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Year : 2020  |  Volume : 17  |  Issue : 5  |  Page : 326-337

Effects of different stretching extents, morphologies, and brands on initial force and force decay of orthodontic elastomeric chains: An in vitro study

1 Department of Orthodontics, School of Dentistry, Ahvaz Jundishapur University of Medical Sciences, Ahvaz, Iran
2 Dentist in Private Practice, Tehran, Iran

Correspondence Address:
Dr. Sara Mahboobi
Department of Orthodontics, School of Dentistry, Ahvaz Jundishapur University of Medical Sciences, Ahvaz
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Source of Support: None, Conflict of Interest: None

DOI: 10.4103/1735-3327.294331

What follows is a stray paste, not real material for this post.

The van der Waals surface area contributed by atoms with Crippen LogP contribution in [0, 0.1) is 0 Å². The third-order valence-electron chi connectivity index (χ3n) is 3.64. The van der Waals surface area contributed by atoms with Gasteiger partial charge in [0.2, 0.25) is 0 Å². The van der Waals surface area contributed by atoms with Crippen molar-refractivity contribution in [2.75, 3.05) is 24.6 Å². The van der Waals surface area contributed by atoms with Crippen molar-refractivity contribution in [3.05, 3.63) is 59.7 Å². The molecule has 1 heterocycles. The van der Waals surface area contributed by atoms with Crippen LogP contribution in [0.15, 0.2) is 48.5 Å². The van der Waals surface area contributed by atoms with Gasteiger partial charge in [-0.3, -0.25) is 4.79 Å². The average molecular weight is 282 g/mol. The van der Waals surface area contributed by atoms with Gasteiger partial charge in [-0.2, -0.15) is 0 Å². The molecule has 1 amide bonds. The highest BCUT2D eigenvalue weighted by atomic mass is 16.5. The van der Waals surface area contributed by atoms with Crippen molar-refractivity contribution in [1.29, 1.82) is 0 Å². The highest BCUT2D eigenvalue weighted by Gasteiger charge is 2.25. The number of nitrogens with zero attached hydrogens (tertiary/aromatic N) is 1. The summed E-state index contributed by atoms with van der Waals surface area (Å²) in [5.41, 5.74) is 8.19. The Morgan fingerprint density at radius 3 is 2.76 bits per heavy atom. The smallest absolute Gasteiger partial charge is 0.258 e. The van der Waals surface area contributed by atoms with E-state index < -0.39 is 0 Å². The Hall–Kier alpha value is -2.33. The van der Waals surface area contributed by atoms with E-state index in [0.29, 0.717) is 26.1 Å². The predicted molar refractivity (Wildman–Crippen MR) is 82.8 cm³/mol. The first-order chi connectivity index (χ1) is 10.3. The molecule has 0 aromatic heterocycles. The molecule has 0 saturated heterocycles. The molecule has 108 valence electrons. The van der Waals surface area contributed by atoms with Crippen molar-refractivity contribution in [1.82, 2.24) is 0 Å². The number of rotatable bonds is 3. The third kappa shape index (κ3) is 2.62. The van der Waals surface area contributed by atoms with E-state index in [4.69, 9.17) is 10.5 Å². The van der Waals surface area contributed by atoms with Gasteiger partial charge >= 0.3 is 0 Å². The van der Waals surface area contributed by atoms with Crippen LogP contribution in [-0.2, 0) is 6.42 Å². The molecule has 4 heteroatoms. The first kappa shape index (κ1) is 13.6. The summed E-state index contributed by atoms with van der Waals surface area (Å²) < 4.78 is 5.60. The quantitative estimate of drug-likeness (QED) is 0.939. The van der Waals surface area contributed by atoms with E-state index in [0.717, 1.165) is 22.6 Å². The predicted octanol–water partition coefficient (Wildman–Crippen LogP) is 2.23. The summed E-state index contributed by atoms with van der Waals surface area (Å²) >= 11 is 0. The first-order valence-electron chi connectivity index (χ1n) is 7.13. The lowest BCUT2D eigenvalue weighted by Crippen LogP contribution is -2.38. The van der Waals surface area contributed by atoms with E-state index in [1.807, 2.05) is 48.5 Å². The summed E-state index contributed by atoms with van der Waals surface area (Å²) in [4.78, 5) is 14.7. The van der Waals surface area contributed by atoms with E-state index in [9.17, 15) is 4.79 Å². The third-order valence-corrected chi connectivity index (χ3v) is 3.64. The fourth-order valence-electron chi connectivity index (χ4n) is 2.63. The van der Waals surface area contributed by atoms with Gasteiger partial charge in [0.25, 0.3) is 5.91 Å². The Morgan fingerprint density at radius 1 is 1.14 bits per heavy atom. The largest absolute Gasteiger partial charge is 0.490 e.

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Background: Elastomeric chains are of clinical importance to orthodontics. Therefore, their behavior should be assessed under different conditions. Some of their critical aspects remain unstudied (including effects of different elongations and chain forms on their force properties). Therefore, we aimed to assess these factors. Materials and Methods: This in vitro study was performed on 540 observations: first, 90 chains (10 specimens per subgroup of three brands [American Orthodontics, Ortho Technology (OT), and G&H], each from three chain types [closed, short, and long]) were stretched for three extents (40%, 60%, and 100%) and their forces were measured using a universal testing machine. Afterward, 270 new chains of the same brands/types were stretched for the same extents by installing them onto pairs of pins with different interpin distances. Plates holding pins/chains were incubated in artificial saliva at 37°C for 4 weeks. Afterward, their forces were measured and analyzed using partial correlation coefficient, three-way analysis of variance (ANOVA), Tukey, Student's t, and Mann–Whitney tests (α = 0.001). Results: Forces degraded significantly from an overall mean of 3.97 ± 0.97 N to 1.29 ± 0.39 N after 4 weeks (all P = 0.000, t-test/Mann–Whitney). ANOVA showed highly significant differences among brands, types, and elongations, in terms of “initial force, force decay, and residual force” (all P = 0.000). Almost all post hoc pairwise comparisons were significant (Tukey P = 0.000). There was a strong positive correlation between elongation extent and force loss (r = 0.846, P = 0.000). Conclusion: OT might be the most preferable brand. Closed chains might usually show better results, especially in OT chains. Instead of using chains half of the size of the space (to elongate for 100%), longer chains should be used to stretch for lesser extents.

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